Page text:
Japanese diplomat set to run IAEA

TOKYO, July 7 (UPI) -- A general meeting of the International Atomic Energy Agency is set for Sept. 14 to confirm the recently elected veteran Japanese diplomat Yukiya Amano as director general.

Amano, 62, was elected by a two-thirds majority of the 35 voting member states, beating his rival South African Abdul Minty last week.


After a required rubber-stamping of the election by all 146 member countries of the IAEA in September, Amano will officially take over from the Egyptian and 2005 Nobel Peace laureate Mohamed ElBaradei on Dec. 1. The often controversial ElBaradei was re-elected to the position for three terms, and he retires in November.

In an upbeat acceptance speech in Vienna, Amano acknowledged the honor bestowed upon him and noted that he will make "every effort to the effective, efficient and impartial functioning of the agency, in the interest of all member states."


Later at a news conference he said that "as a national from Japan, I will do my utmost to prevent the spread of nuclear weapons. To do that, the solidarity of all the member states, countries of the north, from the south, from east and west, is absolutely necessary."

On the face of it, Amano's election is an acknowledgment of what dangers lie ahead if nuclear proliferation is allowed. On a more psychological level by noting his nationality, he is appealing to member countries to understand the depth of his personal responsibility and professional commitment to improve the lot of the IAEA. Japan is the only nation to have felt the devastating blast of an atomic bomb, precursor to today's nuclear devices.

However, some media analysts said his election announcement was met with little enthusiasm during and directly after the IAEA meeting. Poor Asian and African nations regard him as too aligned with rich nations. Some European nations believe he isn't the inclusive candidate that they would like.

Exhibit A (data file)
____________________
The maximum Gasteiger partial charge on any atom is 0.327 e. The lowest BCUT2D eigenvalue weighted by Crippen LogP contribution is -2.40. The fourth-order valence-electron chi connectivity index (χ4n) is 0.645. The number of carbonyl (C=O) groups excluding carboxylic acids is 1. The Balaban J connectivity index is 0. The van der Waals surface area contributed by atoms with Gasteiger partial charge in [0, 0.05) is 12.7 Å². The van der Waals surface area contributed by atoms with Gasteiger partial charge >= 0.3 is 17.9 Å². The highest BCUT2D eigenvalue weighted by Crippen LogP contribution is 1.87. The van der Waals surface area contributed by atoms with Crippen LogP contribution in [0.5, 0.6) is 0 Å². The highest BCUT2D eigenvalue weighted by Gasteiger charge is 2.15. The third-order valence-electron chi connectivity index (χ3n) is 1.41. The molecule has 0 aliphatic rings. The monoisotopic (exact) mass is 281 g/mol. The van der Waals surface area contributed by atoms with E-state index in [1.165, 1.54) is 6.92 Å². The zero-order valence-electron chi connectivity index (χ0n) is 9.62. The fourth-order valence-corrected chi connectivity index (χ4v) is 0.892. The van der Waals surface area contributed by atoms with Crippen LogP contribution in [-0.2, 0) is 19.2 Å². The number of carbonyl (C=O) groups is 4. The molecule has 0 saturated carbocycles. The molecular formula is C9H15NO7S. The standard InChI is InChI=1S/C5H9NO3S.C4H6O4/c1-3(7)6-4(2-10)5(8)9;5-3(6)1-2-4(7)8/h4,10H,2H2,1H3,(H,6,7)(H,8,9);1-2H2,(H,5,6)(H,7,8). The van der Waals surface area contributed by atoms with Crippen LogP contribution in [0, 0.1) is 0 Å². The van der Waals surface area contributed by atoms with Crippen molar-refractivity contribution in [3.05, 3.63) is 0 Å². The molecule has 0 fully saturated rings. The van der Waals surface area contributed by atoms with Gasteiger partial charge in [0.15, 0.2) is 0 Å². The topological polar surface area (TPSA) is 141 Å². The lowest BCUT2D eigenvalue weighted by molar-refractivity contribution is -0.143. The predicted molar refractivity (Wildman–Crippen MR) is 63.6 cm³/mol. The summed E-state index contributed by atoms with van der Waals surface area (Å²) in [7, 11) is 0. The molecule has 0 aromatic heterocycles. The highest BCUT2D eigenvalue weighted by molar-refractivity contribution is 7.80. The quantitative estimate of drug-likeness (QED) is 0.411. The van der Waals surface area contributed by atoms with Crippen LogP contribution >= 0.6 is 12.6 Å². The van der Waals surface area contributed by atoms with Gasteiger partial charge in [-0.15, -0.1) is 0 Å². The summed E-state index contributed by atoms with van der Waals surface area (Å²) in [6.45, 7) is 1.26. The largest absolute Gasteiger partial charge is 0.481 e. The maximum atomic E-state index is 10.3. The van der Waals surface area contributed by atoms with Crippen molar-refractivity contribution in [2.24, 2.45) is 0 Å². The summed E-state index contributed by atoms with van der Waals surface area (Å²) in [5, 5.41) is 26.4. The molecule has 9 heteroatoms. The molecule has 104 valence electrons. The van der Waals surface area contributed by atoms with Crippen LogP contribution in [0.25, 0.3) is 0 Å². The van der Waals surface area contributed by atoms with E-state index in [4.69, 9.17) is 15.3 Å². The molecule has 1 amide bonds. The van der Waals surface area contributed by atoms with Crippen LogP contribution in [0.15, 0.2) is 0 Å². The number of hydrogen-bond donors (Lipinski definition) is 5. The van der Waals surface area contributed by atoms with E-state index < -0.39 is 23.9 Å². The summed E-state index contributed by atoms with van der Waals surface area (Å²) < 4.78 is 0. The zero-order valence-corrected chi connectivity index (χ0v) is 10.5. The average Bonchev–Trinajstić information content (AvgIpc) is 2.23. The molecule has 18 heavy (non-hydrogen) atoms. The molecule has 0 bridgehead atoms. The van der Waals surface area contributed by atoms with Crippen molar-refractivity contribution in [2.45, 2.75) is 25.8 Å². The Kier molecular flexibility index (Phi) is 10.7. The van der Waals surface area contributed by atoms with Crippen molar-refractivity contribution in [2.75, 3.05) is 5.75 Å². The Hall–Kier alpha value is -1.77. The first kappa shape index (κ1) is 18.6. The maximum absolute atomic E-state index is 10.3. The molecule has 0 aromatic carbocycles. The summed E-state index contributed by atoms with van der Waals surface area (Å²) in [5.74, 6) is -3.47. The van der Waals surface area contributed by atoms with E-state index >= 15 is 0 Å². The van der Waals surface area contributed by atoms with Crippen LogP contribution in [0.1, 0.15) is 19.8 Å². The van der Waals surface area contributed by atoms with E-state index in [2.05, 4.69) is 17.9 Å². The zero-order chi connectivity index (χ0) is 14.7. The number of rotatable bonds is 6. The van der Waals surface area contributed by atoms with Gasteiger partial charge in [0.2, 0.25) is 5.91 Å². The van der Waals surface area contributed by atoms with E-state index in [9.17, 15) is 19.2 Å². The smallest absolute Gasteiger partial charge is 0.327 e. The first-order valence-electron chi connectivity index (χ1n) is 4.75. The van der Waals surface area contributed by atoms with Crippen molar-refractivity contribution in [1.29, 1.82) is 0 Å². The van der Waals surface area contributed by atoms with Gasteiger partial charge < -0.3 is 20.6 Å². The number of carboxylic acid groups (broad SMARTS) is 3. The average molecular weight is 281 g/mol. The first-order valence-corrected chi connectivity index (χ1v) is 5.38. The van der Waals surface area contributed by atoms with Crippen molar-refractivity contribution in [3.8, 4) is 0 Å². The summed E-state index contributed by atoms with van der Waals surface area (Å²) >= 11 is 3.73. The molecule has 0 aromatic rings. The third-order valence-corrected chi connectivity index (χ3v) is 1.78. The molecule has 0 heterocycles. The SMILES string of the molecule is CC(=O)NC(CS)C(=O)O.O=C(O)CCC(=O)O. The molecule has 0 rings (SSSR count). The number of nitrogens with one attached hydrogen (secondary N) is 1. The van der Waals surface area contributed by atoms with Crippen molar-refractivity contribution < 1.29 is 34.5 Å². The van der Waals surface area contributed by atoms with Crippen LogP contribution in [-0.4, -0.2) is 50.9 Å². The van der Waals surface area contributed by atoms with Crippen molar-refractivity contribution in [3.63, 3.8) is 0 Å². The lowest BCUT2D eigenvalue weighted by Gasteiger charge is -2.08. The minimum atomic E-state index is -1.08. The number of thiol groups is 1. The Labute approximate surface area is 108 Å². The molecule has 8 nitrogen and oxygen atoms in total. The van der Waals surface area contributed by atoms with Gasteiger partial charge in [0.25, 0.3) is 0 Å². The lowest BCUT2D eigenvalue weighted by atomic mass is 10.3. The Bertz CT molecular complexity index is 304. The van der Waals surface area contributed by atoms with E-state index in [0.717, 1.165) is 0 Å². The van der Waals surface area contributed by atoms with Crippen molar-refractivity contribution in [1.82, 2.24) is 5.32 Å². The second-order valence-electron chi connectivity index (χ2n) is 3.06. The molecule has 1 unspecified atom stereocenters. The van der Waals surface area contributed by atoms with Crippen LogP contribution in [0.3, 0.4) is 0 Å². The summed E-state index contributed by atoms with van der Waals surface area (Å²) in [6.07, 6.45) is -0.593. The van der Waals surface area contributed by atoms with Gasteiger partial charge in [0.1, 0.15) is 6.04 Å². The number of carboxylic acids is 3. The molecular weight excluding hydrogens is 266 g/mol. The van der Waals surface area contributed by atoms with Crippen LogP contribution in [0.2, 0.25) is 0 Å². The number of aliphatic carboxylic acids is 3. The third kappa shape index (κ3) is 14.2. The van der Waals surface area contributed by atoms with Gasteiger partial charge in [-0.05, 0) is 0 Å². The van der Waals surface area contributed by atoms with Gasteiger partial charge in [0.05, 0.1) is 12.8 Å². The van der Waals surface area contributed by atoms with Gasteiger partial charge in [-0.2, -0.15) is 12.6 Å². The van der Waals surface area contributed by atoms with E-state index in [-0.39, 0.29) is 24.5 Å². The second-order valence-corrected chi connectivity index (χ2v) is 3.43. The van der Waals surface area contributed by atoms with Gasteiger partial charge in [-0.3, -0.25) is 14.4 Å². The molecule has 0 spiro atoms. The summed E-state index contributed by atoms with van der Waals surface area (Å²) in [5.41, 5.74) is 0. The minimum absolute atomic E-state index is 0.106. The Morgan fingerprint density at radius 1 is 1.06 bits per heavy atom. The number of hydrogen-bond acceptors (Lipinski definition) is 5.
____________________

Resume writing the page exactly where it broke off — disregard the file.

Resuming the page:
Amano is no stranger to nuclear diplomacy, which led him to being appointed to the IAEA's board of governors in 2005. He will need all his diplomatic skill over the next four years as tensions rise not least in Iran and, closer to his home, North Korea. The hard-line communist nation only last weekend test-fired long-range ballistic missiles in what Japan called a "provocative" act.


Amano is a graduate of Tokyo University Law School and joined Japan's foreign service in 1972. He has served at Japanese embassies in Vientiane, Washington and Brussels, in Japan's delegation disarmament conference in Geneva and was consul general of Japan in Marseilles in 1997. He was also head of Japan's Disarmament, Non-proliferation and Science Department prior to becoming his country's ambassador to the IAEA in 2005.

He has been involved in major international negotiations including the non-proliferation of nuclear technologies and represented Japan on the U.N. Panel on Missiles in April 2001.

In a written statement U.S. Secretary of State Hilary Clinton welcomed the appointment of Amano and reiterated the nation's backing for the IAEA. "For the American people, our investment in the IAEA is a way to ensure that atomic power is used prudently and appropriately for peaceful purposes," she said.

But the United States has in the past seen the IAEA to be soft on nuclear proliferation issues and threats. Witness Iran's curbs on IAEA inspections. Despite Iran's claims of peaceful use of nuclear technology, such hindrances only raise fears of secret bomb-making agendas.

Iran has gotten away with curbs on IAEA inspections because, according to former U.S. Secretary of State Condoleezza Rice, the IAEA under ElBaradei was "muddying the message" to Iran. The IAEA should not be in the business of diplomacy, she said. "The IAEA is a technical agency that has a board of governors of which the United States is a member."


Amano's election could be a way of clearing up the IAEA's message, but he is more diplomat than technocrat. Negotiation rather than ostracization is his preferred modus operandi, similar to ElBaradei. Still, some Amano backers have said they believe he could "depoliticize" the IAEA leadership.

ElBaradei is all too aware of the divisions within the IAEA and some member states that have arisen during his unprecedented 12-year tenure. A year ago when he announced his intention to resign, he voiced his concern. "I just hope that the agency has a candidate acceptable to all ... north, south, east, west because that is what is needed."

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